Organization of membrane proteins… Membrane organization in photosynthetic bacteria – observed by atomic force microscopy –exposed to strong light. The light-harvesting complexes (small circles) alternate geometrically with the reaction centers (large rings with central density) which manage the light energy. The reaction centers are organized so as to manage light energy, when light is strong.
Some 25% of genes code for membrane proteins. Yet membrane organization remains a mystery. Membranes envelop all the cells in our bodies, forming a natural barrier, the membrane proteins within these can also recognize certain cells and direct a drug to them.
Using atomic force microscopy, Simon Scheuring (Inserm), in a CNRS unit at the Institut Curie, and James N. Sturgis, professor at the Université de la Méditerranée (CNRS unit), have studied the organization of a bacterial membrane and how it adapts in response to external factors. This is the first time that the inner workings of a membrane have been unveiled. Scheuring and Sturgis show that the organization of membrane proteins is not fixed but can vary with membrane location and time. This work was published in the July 15, 2005 issue of Science.
The body’s innumerable cells with their specialized tasks contain organelles, which perform particular functions. If they are to operate efficiently in the right location, organelles and cells alike must be suitably differentiated and above all isolated. This is the role of the lipid bilayers that constitute membranes.
A novel synthetic antibody enables conditional “protein knockdown” in vertebrates
20.08.2018 | Technische Universität Dresden
Climate Impact Research in Hannover: Small Plants against Large Waves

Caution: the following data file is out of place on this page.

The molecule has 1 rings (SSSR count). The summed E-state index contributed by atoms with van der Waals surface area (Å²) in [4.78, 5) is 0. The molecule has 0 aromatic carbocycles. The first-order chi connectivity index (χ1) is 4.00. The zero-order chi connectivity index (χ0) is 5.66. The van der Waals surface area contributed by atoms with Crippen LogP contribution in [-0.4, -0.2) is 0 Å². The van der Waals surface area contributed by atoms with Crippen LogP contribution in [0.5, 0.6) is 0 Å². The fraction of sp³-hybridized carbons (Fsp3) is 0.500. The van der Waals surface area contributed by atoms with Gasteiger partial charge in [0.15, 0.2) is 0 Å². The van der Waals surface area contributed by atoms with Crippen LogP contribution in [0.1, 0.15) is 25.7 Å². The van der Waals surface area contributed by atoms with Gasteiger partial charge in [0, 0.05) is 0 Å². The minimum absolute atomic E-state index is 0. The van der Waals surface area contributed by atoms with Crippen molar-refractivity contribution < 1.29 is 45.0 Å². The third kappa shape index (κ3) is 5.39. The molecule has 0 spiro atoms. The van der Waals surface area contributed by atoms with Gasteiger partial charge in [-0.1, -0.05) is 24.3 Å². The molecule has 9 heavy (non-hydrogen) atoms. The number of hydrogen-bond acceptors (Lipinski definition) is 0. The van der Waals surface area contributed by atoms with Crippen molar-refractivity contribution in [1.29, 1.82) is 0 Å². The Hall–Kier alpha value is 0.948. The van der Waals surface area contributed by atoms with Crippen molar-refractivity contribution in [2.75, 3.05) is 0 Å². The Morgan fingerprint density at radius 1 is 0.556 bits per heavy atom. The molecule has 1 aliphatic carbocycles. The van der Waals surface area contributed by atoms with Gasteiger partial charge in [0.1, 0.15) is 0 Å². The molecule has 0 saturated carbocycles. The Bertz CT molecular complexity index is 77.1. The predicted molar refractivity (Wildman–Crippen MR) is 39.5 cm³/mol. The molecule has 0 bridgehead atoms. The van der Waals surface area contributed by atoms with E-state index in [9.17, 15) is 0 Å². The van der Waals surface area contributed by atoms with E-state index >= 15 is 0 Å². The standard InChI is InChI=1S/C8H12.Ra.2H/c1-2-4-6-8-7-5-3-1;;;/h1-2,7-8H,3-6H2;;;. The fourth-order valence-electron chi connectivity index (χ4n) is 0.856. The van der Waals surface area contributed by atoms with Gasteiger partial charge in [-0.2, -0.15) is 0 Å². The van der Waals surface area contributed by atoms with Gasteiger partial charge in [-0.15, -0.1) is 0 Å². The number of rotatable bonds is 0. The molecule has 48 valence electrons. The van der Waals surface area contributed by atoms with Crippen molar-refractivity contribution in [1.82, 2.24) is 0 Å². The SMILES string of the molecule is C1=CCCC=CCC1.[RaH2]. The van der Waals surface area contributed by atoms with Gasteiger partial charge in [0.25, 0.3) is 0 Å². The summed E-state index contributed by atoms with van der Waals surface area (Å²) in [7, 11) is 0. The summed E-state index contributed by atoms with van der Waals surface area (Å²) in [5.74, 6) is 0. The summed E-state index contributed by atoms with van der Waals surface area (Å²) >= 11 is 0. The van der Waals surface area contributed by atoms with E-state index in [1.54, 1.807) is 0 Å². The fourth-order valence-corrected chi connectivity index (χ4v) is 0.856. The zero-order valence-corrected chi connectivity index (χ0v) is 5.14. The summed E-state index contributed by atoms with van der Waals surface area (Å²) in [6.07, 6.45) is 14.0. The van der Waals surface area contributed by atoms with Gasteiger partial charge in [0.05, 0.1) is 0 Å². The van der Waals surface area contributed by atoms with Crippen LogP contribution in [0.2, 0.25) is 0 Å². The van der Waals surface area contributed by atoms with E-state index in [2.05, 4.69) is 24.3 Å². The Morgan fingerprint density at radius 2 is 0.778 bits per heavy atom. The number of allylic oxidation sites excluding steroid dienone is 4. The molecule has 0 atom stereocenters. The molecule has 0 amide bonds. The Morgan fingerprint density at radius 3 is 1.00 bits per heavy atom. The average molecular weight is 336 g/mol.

17.08.2018 | Leibniz Universität Hannover
There are currently great hopes for solid-state batteries. They contain no liquid parts that could leak or catch fire. For this reason, they do not require cooling and are considered to be much safer, more reliable, and longer lasting than traditional lithium-ion batteries. Jülich scientists have now introduced a new concept that allows currents up to ten times greater during charging and discharging than previously described in the literature. The improvement was achieved by a “clever” choice of materials with a focus on consistently good compatibility. All components were made from phosphate compounds, which are well matched both chemically and mechanically.
The low current is considered one of the biggest hurdles in the development of solid-state batteries. It is the reason why the batteries take a relatively long...
New design tool automatically creates nanostructure 3D-print templates for user-given colors
Scientists present work at prestigious SIGGRAPH conference
Most of the objects we see are colored by pigments, but using pigments has disadvantages: such colors can fade, industrial pigments are often toxic, and...
Scientists at the University of California, Los Angeles present new research on a curious cosmic phenomenon known as "whistlers" -- very low frequency packets...
Scientists develop first tool to use machine learning methods to compute flow around interactively designable 3D objects. Tool will be presented at this year’s prestigious SIGGRAPH conference.
When engineers or designers want to test the aerodynamic properties of the newly designed shape of a car, airplane, or other object, they would normally model...
Researchers from TU Graz and their industry partners have unveiled a world first: the prototype of a robot-controlled, high-speed combined charging system (CCS) for electric vehicles that enables series charging of cars in various parking positions.
Global demand for electric vehicles is forecast to rise sharply: by 2025, the number of new vehicle registrations is expected to reach 25 million per year....
17.08.2018 | Event News
08.08.2018 | Event News
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20.08.2018 | Information Technology
20.08.2018 | Life Sciences
20.08.2018 | Information Technology